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Request for Comments on International Efforts To Harmonize Substantive Requirements of Patent Laws

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United States Patent and Trademark Office, Department of Commerce.


Notice of request for public comments.


The United States Patent and Trademark Office (USPTO) is seeking comments to obtain the views of the public on international efforts to harmonize substantive requirements of patent laws, and any potential subsequent changes to United States law and practice. Comments may be offered on any aspect of these efforts.


Comments will be accepted on a continuous basis until June 22, 2007. See discussion of “Text” in the SUPPLEMENTARY INFORMATION below.


Persons wishing to offer written comments by mail should address those comments to the United States Patent and Trademark Office, Office of International Relations, Madison West Building, Tenth Floor, 600 Dulany Street, Alexandria, VA 22313, marked to the attention of Mr. Jon P. Santamauro. Comments may also be submitted to Mr. Santamauro by facsimile transmission to (571) 273-0085 or by electronic mail through the Internet at

The comments will be available for public inspection via the USPTO's Internet Web site (address: Because comments will be made available for public inspection, information that is not desired to be made public, such as an address or phone number, should not be included in the comments.

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Mr. Jon P. Santamauro by telephone at (571) 272-9300, by fax at (571) 273-0085 or by mail marked to his attention and addressed to United States Patent and Trademark Office, Office of International Relations, 600 Dulany Street, Madison West Building, Tenth Floor, Alexandria, VA 22313.

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1. Background

The United States has been involved in efforts to harmonize the substantive patent laws in the different countries of the world for many years. Recent efforts have been made to streamline this process by limiting the number of topics for consideration in this exercise with the aim of achieving a meaningful near-term agreement. These efforts were initiated in proposals before the Standing Committee on the Law of Patents (SCP), meeting under the auspices of the World Intellectual Property Organization (WIPO), but more recently consensus has not been reached on a particular work plan in that body. Since early 2005, a group of countries, sometimes referred to as the “Alexandria Process” or the “Group B+,” has been meeting informally to advance discussions on patent law harmonization in WIPO in the categories of: (1) Definition of prior art, (2) grace period, (3) novelty, and (4) inventive step or non-obviousness. Each of these items relates to applicability of “prior art.” These four categories are commonly referred to as the “limited package.” These are core elements in patent examination in countries around the world. The “B+” countries include the United States, Canada, Japan, Australia, New Zealand, Norway, the Members of the European Union and the Members of the European Patent Convention. It has been recognized that the items under discussion provide the best chance for achieving a meaningful near-term agreement on patent law harmonization.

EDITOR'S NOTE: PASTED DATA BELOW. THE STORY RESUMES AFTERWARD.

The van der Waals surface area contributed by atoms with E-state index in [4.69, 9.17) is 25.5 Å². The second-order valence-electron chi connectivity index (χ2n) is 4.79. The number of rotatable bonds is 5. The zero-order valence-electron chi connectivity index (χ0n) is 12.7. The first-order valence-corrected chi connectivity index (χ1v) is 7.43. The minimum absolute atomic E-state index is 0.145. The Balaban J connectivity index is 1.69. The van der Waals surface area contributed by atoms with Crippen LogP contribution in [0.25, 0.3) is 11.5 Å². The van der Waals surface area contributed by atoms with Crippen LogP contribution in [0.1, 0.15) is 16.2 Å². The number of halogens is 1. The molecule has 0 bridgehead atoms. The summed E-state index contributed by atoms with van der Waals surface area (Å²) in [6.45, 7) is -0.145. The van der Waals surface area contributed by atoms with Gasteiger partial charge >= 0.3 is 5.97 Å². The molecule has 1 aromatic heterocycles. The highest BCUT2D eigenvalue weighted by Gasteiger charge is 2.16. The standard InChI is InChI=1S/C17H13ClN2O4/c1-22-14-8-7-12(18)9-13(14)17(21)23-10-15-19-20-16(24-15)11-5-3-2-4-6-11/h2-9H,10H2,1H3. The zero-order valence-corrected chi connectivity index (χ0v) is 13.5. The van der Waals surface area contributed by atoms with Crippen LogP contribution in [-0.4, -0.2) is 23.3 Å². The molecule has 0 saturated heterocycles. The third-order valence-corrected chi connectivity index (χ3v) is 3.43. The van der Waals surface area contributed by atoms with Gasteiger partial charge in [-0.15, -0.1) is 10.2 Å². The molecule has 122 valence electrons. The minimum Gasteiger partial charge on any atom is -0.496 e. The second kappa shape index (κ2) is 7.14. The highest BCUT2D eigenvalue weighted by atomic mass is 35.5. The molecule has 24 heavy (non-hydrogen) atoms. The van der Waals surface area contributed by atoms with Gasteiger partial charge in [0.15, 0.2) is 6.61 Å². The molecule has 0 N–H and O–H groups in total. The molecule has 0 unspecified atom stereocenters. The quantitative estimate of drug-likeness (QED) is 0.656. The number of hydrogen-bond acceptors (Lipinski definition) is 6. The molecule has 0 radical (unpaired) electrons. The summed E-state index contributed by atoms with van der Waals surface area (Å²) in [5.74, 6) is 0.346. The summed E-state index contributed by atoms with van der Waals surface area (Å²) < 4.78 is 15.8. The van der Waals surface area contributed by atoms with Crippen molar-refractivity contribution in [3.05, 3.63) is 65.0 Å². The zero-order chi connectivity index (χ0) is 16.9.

Upon conclusion, an agreement on these elements would provide a harmonized system on global applicability of these prior art-related principles. This would allow for more uniform treatment of patent applications and patent grants, improve patent quality and reduce costs for patent owners in obtaining and preserving their rights for inventions in many countries of the world. Meetings of “Group B+” and consultations relating to the WIPO SCP are expected to be convened in 2007. The USPTO is interested in obtaining comprehensive comments regarding these efforts.

2. Issues for Public Comment

The purpose of this notice is to identify and briefly outline important issues that have arisen and are likely to arise during meetings of the “Group B+” and WIPO SCP on patent law harmonization. A brief summary of some of these issues is provided below. Any comments provided with regard to the particular items identified below should be numbered in correspondence with the numbering of these items as shown. Comments on any aspects of these topics are welcome. This would include comments relating to what practices described may constitute “best practices” in an internationally Start Printed Page 24567harmonized system, as well as any other matter relating to the topics identified. The listing of topics is not meant to be exhaustive. Comments offered on other topics relating to efforts on patent law harmonization or to the four “limited-package” categories of defining prior art, grace period, novelty or inventive step, that have not been specifically recited below should be provided under the heading ”Other Comments.”